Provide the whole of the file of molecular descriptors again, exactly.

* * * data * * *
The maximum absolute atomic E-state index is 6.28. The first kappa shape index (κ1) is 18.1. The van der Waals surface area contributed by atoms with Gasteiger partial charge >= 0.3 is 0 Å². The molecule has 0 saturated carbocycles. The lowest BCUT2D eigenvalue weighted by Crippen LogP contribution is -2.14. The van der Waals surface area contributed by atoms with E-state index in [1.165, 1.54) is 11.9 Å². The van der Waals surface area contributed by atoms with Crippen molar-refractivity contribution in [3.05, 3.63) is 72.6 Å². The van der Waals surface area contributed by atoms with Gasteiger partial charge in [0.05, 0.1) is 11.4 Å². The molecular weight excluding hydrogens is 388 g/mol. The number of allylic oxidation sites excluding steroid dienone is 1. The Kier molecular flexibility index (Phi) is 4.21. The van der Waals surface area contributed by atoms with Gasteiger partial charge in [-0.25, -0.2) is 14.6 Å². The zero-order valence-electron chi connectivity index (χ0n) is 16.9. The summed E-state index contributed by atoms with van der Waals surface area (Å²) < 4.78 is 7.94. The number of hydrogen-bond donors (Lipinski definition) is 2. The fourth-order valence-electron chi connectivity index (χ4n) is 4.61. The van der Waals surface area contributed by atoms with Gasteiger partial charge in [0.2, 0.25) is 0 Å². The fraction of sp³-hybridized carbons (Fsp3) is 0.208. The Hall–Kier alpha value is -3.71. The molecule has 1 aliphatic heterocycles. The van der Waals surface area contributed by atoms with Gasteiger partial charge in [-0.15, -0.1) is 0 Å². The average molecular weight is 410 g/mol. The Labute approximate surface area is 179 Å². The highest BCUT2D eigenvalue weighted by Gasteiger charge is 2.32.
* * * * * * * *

The maximum absolute atomic E-state index is 6.28. The first kappa shape index (κ1) is 18.1. The van der Waals surface area contributed by atoms with Gasteiger partial charge >= 0.3 is 0 Å². The molecule has 0 saturated carbocycles. The lowest BCUT2D eigenvalue weighted by Crippen LogP contribution is -2.14. The van der Waals surface area contributed by atoms with E-state index in [1.165, 1.54) is 11.9 Å². The van der Waals surface area contributed by atoms with Crippen molar-refractivity contribution in [3.05, 3.63) is 72.6 Å². The van der Waals surface area contributed by atoms with Gasteiger partial charge in [0.05, 0.1) is 11.4 Å². The molecular weight excluding hydrogens is 388 g/mol. The number of allylic oxidation sites excluding steroid dienone is 1. The Kier molecular flexibility index (Phi) is 4.21. The van der Waals surface area contributed by atoms with Gasteiger partial charge in [-0.25, -0.2) is 14.6 Å². The zero-order valence-electron chi connectivity index (χ0n) is 16.9. The summed E-state index contributed by atoms with van der Waals surface area (Å²) < 4.78 is 7.94. The number of hydrogen-bond donors (Lipinski definition) is 2. The fourth-order valence-electron chi connectivity index (χ4n) is 4.61. The van der Waals surface area contributed by atoms with Gasteiger partial charge in [0.2, 0.25) is 0 Å². The fraction of sp³-hybridized carbons (Fsp3) is 0.208. The Hall–Kier alpha value is -3.71. The molecule has 1 aliphatic heterocycles. The van der Waals surface area contributed by atoms with Gasteiger partial charge in [-0.15, -0.1) is 0 Å². The average molecular weight is 410 g/mol. The Labute approximate surface area is 179 Å². The highest BCUT2D eigenvalue weighted by Gasteiger charge is 2.32.